During campaign season, maintaining serenity is a good trickby Gordon C. Stewart
Some days are brightened by a trip to the nursing home.
Take last Monday, for instance.
The members of the group that meets every Monday at 10 a.m. shuffle in on their walkers, or roll in, in their wheel chairs.
Ninety-seven-year-old Frances (not her real name; nor are the others to follow) walks in without assistance. Her 78-year-old son is dying of cancer. Another relative, 30 years younger than she, is next door in the memory care unit. "Good morning!" she says.
Georgana has been confined to a wheelchair all her life. But her mind is as sharp as her sense of humor. Gwen, who'll be 90 this week, is coming to the end with hospice care. Pat, recently moved from Assisted Living to the Care Center, is in a wheelchair. All 12 of them smile and offer each other greetings: "Good morning!"
This morning I've watched too many campaign ads brought to my computer by Unedited Politics, a website that republishes campaign ads and political speeches without editorial comment. I'm all stirred up.
The 12 people from the nursing home have been drawn here by their desire for light. "Rejoice!" says the reading for the morning. "I have learned the secret of being content in any and every situation ...."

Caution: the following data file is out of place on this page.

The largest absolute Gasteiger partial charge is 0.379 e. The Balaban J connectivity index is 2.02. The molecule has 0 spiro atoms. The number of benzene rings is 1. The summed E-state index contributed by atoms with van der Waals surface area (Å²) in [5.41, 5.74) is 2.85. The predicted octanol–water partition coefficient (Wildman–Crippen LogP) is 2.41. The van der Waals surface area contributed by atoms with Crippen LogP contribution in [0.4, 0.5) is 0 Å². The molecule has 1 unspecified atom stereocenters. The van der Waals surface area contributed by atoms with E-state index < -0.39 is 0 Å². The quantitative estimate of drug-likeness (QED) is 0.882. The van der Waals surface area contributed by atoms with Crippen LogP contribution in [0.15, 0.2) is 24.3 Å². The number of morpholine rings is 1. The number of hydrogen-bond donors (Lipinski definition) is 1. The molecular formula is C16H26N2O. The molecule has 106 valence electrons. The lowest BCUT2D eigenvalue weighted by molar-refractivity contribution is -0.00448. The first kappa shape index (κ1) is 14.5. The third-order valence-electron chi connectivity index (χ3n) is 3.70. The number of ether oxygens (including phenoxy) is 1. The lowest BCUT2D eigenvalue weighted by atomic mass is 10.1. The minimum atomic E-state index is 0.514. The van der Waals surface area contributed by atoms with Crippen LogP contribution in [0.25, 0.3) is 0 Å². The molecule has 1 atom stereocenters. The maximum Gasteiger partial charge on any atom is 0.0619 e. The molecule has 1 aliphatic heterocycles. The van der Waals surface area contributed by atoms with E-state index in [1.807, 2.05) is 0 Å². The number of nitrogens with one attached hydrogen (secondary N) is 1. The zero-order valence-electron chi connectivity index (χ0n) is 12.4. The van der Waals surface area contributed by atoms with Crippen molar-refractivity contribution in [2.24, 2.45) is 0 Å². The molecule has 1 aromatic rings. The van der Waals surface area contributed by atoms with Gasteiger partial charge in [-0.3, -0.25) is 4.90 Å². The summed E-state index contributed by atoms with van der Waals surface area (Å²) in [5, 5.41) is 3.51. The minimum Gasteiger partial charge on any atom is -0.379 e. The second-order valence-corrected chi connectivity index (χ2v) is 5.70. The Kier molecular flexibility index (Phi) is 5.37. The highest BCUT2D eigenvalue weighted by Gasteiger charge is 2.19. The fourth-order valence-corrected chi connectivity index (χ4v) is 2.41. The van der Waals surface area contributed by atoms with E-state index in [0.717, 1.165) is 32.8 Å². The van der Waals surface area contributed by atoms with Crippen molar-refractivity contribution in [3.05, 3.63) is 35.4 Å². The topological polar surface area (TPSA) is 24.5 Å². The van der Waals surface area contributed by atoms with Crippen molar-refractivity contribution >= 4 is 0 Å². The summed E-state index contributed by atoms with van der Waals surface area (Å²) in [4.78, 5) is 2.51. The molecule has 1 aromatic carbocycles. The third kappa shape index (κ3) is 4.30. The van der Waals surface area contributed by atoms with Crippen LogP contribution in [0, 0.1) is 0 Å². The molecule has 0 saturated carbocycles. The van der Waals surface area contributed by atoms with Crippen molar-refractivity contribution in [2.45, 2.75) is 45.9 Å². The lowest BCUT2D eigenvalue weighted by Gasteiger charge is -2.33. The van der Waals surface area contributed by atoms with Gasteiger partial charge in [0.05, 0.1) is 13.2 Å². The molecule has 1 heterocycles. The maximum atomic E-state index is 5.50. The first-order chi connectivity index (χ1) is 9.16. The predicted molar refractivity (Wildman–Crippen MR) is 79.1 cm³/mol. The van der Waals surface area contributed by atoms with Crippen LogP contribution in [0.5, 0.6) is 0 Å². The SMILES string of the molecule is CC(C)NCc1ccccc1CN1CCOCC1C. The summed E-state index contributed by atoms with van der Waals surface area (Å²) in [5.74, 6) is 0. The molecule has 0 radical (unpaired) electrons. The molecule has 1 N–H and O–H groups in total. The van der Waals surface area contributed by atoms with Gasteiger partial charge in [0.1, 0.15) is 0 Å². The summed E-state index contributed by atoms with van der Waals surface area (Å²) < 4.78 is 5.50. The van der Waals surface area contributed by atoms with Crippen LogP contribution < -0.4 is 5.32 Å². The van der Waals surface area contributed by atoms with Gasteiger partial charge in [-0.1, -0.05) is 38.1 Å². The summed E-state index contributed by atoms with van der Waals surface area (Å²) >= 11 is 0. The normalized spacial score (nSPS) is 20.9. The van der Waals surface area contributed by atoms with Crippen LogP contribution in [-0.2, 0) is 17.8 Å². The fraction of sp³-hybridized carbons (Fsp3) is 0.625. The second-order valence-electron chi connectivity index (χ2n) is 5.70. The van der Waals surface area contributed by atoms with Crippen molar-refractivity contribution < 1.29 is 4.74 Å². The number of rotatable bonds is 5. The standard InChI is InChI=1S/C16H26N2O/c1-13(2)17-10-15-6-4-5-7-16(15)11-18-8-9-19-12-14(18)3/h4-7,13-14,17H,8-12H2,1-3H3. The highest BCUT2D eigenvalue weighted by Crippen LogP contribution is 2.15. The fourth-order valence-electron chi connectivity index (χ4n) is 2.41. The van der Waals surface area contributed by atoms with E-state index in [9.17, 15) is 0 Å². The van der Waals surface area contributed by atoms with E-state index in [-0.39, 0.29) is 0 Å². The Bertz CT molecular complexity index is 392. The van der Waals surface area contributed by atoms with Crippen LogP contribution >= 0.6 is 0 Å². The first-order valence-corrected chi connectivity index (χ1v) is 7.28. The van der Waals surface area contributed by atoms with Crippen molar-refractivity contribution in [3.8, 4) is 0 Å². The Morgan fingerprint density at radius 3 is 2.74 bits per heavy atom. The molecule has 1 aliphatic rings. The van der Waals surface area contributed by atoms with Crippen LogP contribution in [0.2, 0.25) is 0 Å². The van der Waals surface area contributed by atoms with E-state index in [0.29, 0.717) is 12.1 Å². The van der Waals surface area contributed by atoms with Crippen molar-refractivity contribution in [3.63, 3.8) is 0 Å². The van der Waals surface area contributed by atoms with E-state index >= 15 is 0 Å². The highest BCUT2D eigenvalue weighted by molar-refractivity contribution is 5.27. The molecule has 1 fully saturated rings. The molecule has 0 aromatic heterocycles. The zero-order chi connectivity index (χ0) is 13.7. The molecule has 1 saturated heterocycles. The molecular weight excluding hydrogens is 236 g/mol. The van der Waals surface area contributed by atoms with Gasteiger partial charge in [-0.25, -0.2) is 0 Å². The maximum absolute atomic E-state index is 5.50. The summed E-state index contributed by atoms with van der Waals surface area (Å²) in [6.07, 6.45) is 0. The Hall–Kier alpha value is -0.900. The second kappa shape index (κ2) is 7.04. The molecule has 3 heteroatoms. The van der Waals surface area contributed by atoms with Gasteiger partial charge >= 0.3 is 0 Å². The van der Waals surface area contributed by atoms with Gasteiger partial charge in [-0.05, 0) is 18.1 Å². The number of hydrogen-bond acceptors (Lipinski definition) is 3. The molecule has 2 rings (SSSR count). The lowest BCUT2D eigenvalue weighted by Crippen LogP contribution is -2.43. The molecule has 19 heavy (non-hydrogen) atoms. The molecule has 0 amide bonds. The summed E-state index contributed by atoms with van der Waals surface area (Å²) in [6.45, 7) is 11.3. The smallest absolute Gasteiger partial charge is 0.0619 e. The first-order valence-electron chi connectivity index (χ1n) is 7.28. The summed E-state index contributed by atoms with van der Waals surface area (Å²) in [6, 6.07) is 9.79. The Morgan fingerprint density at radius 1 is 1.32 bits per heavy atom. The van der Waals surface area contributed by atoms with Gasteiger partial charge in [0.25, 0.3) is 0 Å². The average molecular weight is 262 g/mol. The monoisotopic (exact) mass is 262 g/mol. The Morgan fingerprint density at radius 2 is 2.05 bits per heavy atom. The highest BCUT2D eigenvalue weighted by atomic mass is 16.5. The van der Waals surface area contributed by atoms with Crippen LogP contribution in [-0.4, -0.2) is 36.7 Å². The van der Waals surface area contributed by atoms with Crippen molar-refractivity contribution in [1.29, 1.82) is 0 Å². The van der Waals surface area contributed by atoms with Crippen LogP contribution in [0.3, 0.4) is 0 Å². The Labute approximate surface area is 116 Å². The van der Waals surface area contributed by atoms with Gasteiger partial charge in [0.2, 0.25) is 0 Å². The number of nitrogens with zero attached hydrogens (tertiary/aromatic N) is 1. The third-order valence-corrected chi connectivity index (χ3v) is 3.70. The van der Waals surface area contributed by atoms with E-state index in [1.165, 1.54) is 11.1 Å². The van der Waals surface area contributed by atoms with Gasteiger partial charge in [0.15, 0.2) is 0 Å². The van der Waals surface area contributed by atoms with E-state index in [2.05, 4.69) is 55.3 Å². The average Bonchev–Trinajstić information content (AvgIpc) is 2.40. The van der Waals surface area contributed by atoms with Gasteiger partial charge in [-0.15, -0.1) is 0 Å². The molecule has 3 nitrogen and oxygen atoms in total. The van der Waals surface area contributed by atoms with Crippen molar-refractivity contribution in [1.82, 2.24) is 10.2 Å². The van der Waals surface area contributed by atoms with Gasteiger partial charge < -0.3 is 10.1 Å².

I ask: How do you rejoice in a nursing home? What is the secret of being content when your body and your mind don't do what they once did?
Listening to their reflections reminds me of how small our footprint is on the larger world. They share my distress about the news, but their years have taught them to recognize light wherever it meets them and to relish the little things of daily life: a smile, a kind word, the cardinal and the squirrels playing outside their windows, a sense of inner peace, a strange contentment. I hope to be more like them — to pay more attention to the things that are beautiful, admirable and lovely.
While they shuffle out on their walkers and roll out in their wheelchairs, Frances, Georgana, Gwen, Pat and the rest of the ad hoc community at the nursing home thank me for coming and wish me a good week. They have lightened my step. I'll still pay attention to the news, but I'll listen and watch with a greater lightness of being.